President Obama last fall signed a classified directive that requires an “imminent” or ongoing threat of an attack that could result in death or damage to national security before a military cyber-action can be taken to thwart it.
But the definition of “imminent” is, like the definition of an “act of war,” subjective and dependent upon circumstances.
A century ago, when one nation’s army massed at another’s border, imminence was clearer. An attack seemed about to happen. Most acknowledged the threatened nation had a right to defend itself.
But today, technology and terrorism have confused the application of old rules. In cyberspace, where attacks can launch in milliseconds, a nation might not have enough time to detect an attack and mount a defense.
In fact, the last clear “window of opportunity” to counter a threat may be hours or days or months before it is launched. That broader concept of imminence was advanced, to some lawmakers’ concern, in a recently leaked Justice Department white paper outlining the rationale for lethal drone strikes against certain al-Qaeda operational leaders.
Administration officials have struggled in recent months to determine when Cyber Command, under new rules of engagement soon to be issued, should be empowered to neutralize an attack without presidential permission.
“We’ve run through dozens of scenarios, and each time you get to the point where you say, ‘You mean you really couldn’t get to the president in time?’ ” said one senior military official, who like other U.S. officials spoke on the condition of anonymity to discuss internal deliberations. “Until something happens, our best guess is it’s going to be an extremely narrow circumscribed set of conditions that would really be imminent.”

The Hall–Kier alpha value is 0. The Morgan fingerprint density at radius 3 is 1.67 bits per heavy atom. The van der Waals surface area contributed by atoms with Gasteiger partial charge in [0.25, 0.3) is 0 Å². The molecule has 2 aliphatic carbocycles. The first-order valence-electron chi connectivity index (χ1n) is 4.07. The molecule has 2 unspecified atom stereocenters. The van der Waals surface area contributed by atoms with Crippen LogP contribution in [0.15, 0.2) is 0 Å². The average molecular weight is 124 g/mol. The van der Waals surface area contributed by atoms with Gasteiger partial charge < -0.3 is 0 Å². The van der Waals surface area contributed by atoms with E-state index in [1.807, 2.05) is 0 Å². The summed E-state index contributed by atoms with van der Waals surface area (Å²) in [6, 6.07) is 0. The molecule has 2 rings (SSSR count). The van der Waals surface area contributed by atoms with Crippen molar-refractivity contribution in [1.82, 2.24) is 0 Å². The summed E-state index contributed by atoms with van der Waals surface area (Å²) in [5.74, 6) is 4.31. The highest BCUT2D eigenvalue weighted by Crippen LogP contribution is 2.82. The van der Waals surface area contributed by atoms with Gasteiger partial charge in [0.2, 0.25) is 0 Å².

As officials debate — largely in secret — how to apply traditional concepts such as imminence to modern warfare, they say that in cyberspace, a clear line is virtually impossible to draw between a justified strike in self-defense and a preemptive one that is considered an unprovoked act of aggression.
“Suppose that somebody’s sending a signal to freeze all our computer networks,” an administration official said in a recent interview. “I think most people would agree that we can neutralize that virus and we can do that in self-defense.”
Under the concept of anticipatory self-defense, “you don’t have to wait until they paralyze the server, because, once they do, the damage is done,” the official said. “But then the issue is, if you’re running around the world freezing servers of everybody you don’t like, it looks very offensive,” he added. “That looks preemptive.”
In fact, said Michael Schmitt, chairman of the International Law Department at the U.S. Naval War College, “the law of self-defense does not allow you to strike at a state merely because they have the capability to attack you.”